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3 Benefits of Having a Mentor in Graduate School

The benefits of working with a mentor is invaluable, experts say.


If you ask Stephen J. Mullin, a biology professor at Eastern Illinois University, the phrase "reluctant mentor" is an oxymoron. 

"That said, there's a lot more to selecting an appropriate mentor than simply assessing motivation levels," Mullin said. "There has to be compatibility in many areas, including research interest, personality, and a common passion for learning more." 

[Read why one grad student lauds having a mentor.] 

Once that compatibility is discovered, the benefits of the ensuing relationship with a mentor are invaluable. According to Mullin, those benefits include: 

1. Networking: For students interested in pursuing a Ph.D. after they've completed their master's degree, they'll need to present their research at scientific conferences and the like, Mullin said. 

"But their success in this regard will be improved by having me introduce them to my peers—possibly researchers looking for new Ph.D. students, or interested in hiring research assistants," Mullin said. "Making these sorts of connections gives the student an advantage over other candidates for these job openings." 

[See jobs that can lead to $100K salaries for graduate-degree holders.] 

2. Improving communication: "Scientists spend a lot of time writing," Mullin said. "Whether it's a grant proposal to fund a new project, or a peer-reviewed publication that summarizes completed research, active scientists are regularly having to convince a reading audience of the merits of their work. 

"Students working with mentors can learn by observation what constitutes effective communication, as well as understand why poor communication skills interfere with the comprehension of the message."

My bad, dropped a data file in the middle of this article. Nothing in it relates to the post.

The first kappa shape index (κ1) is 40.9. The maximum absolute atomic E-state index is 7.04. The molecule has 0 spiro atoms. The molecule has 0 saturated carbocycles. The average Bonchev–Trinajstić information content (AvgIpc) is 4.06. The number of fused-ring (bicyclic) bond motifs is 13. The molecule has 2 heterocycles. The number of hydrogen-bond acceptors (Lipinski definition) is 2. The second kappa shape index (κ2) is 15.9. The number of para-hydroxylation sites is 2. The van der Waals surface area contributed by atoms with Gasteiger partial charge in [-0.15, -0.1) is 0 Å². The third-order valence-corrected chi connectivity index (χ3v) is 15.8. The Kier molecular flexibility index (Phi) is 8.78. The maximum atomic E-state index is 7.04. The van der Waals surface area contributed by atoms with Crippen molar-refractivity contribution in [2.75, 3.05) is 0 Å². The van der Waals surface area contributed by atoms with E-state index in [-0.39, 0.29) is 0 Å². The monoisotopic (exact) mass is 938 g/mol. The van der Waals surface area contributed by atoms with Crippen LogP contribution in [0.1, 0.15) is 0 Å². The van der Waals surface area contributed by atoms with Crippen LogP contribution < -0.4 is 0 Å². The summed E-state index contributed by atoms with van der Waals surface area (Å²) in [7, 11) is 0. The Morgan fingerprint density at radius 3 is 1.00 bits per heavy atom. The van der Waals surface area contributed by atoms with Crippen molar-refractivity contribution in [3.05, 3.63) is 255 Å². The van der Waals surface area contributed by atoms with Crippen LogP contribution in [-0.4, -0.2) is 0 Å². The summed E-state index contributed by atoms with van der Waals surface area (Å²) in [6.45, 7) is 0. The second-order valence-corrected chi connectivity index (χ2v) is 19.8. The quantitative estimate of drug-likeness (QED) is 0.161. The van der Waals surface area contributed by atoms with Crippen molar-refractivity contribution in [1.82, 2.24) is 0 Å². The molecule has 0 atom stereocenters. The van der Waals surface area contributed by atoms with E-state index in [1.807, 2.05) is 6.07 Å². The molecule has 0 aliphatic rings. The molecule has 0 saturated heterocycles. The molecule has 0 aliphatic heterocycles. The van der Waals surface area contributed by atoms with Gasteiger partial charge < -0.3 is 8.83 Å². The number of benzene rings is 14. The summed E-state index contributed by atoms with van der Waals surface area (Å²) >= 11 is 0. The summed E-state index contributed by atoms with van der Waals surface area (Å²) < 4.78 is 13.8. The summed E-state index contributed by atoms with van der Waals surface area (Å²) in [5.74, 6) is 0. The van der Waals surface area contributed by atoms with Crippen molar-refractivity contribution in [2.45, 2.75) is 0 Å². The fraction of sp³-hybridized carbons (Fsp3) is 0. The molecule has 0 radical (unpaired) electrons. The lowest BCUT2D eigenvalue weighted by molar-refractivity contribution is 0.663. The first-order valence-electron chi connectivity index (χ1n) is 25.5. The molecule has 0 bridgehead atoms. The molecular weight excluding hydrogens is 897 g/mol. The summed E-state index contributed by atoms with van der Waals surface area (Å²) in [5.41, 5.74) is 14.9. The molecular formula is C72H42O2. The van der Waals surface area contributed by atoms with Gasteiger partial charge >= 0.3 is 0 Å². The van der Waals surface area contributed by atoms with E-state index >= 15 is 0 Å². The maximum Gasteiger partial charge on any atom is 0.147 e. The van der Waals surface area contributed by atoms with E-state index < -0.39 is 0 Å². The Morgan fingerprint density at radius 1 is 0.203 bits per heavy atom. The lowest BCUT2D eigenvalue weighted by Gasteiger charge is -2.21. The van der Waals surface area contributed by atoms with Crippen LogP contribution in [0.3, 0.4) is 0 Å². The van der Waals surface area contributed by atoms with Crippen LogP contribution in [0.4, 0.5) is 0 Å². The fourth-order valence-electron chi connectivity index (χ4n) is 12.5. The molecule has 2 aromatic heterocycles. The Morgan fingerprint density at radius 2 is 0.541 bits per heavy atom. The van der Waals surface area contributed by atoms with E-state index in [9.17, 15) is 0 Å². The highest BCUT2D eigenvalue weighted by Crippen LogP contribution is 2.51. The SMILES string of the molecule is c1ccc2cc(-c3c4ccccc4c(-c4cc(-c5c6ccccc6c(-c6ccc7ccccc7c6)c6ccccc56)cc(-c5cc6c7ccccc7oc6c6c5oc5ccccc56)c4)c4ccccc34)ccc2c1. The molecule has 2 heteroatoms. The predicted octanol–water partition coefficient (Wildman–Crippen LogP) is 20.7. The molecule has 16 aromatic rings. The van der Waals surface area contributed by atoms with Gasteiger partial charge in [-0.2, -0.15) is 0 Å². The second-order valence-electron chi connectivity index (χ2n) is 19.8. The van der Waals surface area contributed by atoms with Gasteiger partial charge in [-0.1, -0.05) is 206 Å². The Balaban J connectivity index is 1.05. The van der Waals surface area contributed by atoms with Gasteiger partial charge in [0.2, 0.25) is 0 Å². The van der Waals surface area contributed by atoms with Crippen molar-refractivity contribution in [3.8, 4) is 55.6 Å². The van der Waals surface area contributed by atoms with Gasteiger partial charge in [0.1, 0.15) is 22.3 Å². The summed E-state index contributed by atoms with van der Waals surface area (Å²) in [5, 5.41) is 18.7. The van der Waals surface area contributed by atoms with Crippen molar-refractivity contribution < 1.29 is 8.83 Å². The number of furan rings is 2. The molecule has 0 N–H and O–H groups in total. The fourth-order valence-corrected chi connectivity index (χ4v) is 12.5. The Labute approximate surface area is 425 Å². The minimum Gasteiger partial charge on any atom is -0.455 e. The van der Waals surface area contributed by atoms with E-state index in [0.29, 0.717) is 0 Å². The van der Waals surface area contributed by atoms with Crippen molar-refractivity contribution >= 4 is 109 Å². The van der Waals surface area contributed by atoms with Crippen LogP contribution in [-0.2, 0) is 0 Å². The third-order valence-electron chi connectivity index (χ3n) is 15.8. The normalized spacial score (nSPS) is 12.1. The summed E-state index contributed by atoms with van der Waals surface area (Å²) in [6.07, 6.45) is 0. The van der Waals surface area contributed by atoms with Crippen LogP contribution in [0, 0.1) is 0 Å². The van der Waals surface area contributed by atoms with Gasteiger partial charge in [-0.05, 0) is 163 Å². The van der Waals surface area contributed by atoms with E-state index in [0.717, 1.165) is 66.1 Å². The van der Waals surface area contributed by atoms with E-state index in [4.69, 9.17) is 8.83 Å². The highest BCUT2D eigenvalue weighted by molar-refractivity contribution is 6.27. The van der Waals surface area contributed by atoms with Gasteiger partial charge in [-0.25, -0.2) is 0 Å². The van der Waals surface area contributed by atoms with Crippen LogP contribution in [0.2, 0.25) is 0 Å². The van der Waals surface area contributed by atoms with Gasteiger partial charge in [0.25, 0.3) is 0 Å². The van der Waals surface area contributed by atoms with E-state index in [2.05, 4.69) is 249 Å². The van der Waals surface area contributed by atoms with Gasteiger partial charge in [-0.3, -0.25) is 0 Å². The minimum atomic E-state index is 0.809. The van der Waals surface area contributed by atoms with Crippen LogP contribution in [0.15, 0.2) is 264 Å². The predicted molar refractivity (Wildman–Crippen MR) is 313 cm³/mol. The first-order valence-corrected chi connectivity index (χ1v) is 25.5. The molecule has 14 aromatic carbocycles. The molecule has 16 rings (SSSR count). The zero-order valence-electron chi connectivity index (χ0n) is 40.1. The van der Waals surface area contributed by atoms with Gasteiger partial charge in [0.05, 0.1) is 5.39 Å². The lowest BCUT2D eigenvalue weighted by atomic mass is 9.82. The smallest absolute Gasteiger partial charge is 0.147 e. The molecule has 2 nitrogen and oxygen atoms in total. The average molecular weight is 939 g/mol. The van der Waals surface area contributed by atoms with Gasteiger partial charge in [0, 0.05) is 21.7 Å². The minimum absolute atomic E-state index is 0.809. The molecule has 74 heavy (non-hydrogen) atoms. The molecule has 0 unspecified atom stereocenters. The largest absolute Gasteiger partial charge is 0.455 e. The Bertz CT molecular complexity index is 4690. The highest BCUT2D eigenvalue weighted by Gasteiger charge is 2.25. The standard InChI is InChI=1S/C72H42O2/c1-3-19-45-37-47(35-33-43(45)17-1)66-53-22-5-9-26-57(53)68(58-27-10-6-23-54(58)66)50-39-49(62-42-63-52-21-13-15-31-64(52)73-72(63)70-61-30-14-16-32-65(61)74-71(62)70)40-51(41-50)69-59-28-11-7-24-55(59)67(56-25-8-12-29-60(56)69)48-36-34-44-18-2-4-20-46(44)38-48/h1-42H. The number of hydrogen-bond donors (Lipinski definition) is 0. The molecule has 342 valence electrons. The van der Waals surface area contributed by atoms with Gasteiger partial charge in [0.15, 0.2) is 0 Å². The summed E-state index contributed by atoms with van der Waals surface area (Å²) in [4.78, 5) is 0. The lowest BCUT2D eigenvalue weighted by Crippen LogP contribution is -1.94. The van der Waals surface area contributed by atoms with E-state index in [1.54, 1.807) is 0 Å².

3. Camaraderie: "If the student doesn't share the same passion for the research question, then the relationship was not formed with a strong foundation in the first place," Mullin said. "More likely, however, that shared sense of enthusiasm and wonder exists and forms a common bond between student and mentor." 

Mullin said several of the most enjoyable moments in his career have occurred when conducting field research with graduate students. 

He recalled one field trip to Shawnee National Forest in April 2011 when heavy rains caused several organisms to react in strange ways. Among the peculiar things they observed in the Illinois forest was a large adult Western Mudsnake along the side of a causeway road, which Mullin said presented a rare opportunity for capture and examination. 

[Learn about strategies to pay for graduate school.] 

Mullin said one could argue that his graduate students would have had just as memorable an experience in the field without his presence as a mentor. 

"But I would like to think that the breadth and depth of critical thinking that went into the discussion following that encounter was shaped, if not enhanced, by my experiencing it with them," Mullin said. 

Choosing a mentor is not something that Mullin says should be taken lightly. He cited an essay written by a colleague, Brian W. Witz of Southern Arkansas University's department of biology, in 1994 that included this advice: 

Ask someone you trust, perhaps an undergraduate professor/counselor, about the ability of your prospective advisor to establish productive relationships with graduate students. 

Travel to their institution on a fact-finding tour. Meet with them personally (a phone call is not the same) and consult as many of their graduate students as possible. Chances are if most of the graduate students are notably disgruntled with their advisor, you may be as well, should you select that program."

Though the paper is dated, Mullin said, "His words on choosing a mentor still ring true." 

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